Picture from 21CB
There's been quite a bit of news recently about China's "real" superheroes, people like the "Bauhinia Heroine" (the bauhinia is the rose that appears on Hong Kong's flag, so the Bauhinia Heroine's name has been translated -- I think kind of clunkily -- as "Chinese Redbud Woman"), who first appeared in Hong Kong in May looking exactly like the picture above.
According to Want China Times:
While Hong Kong's media have been speculating as to the identity of the masked crusader for the poor — ranging from the granddaughter of the former head of China's National People's Congress to a local socialite — Bauhinia Woman has refused to confirm or deny the veracity of any of the speculations.
The laudable lady's getup has been compared to that of Black Rose, the title heroine of a 1965 film in which the protagonist is a Robin Hood-like figure who steals from the rich to give to the poor. Personally, I think her mask should be red, but who am I to judge a woman's choice of colors.
Chinese car commercial featuring a similarly masked woman that you can watch as soon as I find it online.) UPDATE, 1/23: Here.
Recently, mainland China got its own version of Redbud, who looks awfully similar to the Bauhinia Heroine, except maybe a bit younger. Witness:
China Hush has more photos, if you haven't already seen them.
And then came "Incredible Shining Knight" (seriously, where do these translators get their material?) who wears a black cape and cap and goes around doing Good Samaritan things. All very nice. There's a movie here, I think. (Oh wait...)
Anyway, this is all a very roundabout way for me to say: sometimes Wikipedia is worth reading. Here's your entry of the day (HT: Alicia): The Great Ten:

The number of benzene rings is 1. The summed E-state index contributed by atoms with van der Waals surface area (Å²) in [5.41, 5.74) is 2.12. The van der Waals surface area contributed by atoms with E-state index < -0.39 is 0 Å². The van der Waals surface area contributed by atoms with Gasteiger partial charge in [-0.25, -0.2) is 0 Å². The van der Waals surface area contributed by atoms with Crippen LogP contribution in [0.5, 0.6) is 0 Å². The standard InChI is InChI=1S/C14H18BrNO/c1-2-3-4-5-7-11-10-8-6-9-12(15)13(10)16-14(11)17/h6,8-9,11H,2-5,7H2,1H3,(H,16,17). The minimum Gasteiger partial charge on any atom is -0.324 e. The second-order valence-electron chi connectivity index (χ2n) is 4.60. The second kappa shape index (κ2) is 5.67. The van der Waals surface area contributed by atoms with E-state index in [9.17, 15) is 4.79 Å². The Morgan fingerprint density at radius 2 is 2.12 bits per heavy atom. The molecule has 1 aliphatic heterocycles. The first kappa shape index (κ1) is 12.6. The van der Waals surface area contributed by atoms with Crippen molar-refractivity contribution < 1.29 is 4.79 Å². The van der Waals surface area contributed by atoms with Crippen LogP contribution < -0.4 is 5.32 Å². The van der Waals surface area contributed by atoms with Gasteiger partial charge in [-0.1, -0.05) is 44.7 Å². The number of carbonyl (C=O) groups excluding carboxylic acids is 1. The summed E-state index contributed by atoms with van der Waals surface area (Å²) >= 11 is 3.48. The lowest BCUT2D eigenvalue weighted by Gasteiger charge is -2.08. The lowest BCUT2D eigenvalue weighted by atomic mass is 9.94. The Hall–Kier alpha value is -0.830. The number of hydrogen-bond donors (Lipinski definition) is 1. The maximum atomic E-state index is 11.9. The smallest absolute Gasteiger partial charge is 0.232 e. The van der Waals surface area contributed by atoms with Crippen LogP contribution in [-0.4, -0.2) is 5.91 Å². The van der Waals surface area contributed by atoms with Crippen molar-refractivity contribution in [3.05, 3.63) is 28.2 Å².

The Great Ten, (Shi Hao Xia) or (十豪侠) are a team of fictional Chinese comic book superheroes in the DC Comics Universe, who are sponsored by the government of the People's Republic of China....First appearing in 52 #6, the Great Ten's actions are hampered by bureaucracy. Three of the team's members were forced to sit out a battle with Green Lanterns Hal Jordan and John Stewart because they had not completed the required paperwork.
And now, your late afternoon reads of the day (it's a Sunday, you're bleary-eyed from waking up for Saints-49ers [what, you didn't see it?], and, yeah, it's Sunday, so only three links here):
China shoots messenger. "Fifteen years after taking back Hong Kong amid a blaze of fireworks and patriotic fervor, China is battling what it sees as a subversive challenge: an academic survey showing that many in this former British colony identify little with China.... Infuriated by the results, Chinese officials have orchestrated a campaign of denunciation -- the latest blast in a barrage of verbal and written broadsides against alleged disloyalty in Hong Kong.... [academic survey director Robert] Chung declined to speculate on why Hong Kong’s residents appear to identify less with China but said he stands by his findings. // 'I am not a politician,' he said. 'I will let history tell the true value of my work.'" [Washington Post]
Corollary: The comments, per usual in these big-media news stories about China, range somewhere between stupid and retarded, but one blind squirrel almost managed to stick a nut: "The manifestations of Chinese nationalism and patriotism generally suggest deep-seated insecurity and resentment. Not a good trend given their growing power in Asia & the Pacific. Add in the tens of millions of young men with no prospects for marriage since decades of selective aborting or infanticide of girls has left far more males than females in that country and you have a recipe for militarism."
Basically anytime James Fallows posts about China, you should probably check it out. Even if it's links to the Daily Show (have I mentioned Mitt Romney is a hack?) and a strange, borderline erotic Chinese language video that most people (our age) have seen. [James Fallows]
And finally, just a friendly word of advice for those who need it: if you have a gun, don't fire it into a crowd of people who do not have guns. Thanks. "Chinese security forces on Saturday fired into a crowd of Tibetans in a restive area of Sichuan Province after they tried to take away the body of a Tibetan man who had died after setting himself on fire that morning to protest Chinese policies in the Tibetan areas, according to reports from two Tibet advocacy groups and Tibetan officials in the exile government in India." [New York Times]